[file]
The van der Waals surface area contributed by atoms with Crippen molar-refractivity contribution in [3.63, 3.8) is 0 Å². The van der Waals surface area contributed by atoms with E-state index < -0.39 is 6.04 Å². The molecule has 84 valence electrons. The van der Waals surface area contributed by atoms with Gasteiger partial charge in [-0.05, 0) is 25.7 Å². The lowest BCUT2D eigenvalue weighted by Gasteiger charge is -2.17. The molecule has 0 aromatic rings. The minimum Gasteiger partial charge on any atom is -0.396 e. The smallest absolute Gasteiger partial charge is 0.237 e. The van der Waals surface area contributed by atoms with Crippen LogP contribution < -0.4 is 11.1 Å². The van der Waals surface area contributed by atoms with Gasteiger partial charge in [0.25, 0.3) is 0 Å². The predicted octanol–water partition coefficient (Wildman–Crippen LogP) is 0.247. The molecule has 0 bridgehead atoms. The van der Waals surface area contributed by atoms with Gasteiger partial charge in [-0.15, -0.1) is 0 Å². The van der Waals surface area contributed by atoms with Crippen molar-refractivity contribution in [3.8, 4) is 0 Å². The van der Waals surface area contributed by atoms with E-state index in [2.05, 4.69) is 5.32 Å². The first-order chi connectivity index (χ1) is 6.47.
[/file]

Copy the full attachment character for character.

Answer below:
The van der Waals surface area contributed by atoms with Crippen molar-refractivity contribution in [3.63, 3.8) is 0 Å². The van der Waals surface area contributed by atoms with E-state index < -0.39 is 6.04 Å². The molecule has 84 valence electrons. The van der Waals surface area contributed by atoms with Gasteiger partial charge in [-0.05, 0) is 25.7 Å². The lowest BCUT2D eigenvalue weighted by Gasteiger charge is -2.17. The molecule has 0 aromatic rings. The minimum Gasteiger partial charge on any atom is -0.396 e. The smallest absolute Gasteiger partial charge is 0.237 e. The van der Waals surface area contributed by atoms with Crippen LogP contribution < -0.4 is 11.1 Å². The van der Waals surface area contributed by atoms with Gasteiger partial charge in [0.25, 0.3) is 0 Å². The predicted octanol–water partition coefficient (Wildman–Crippen LogP) is 0.247. The molecule has 0 bridgehead atoms. The van der Waals surface area contributed by atoms with Gasteiger partial charge in [-0.15, -0.1) is 0 Å². The van der Waals surface area contributed by atoms with Crippen molar-refractivity contribution in [3.8, 4) is 0 Å². The van der Waals surface area contributed by atoms with E-state index in [2.05, 4.69) is 5.32 Å². The first-order chi connectivity index (χ1) is 6.47.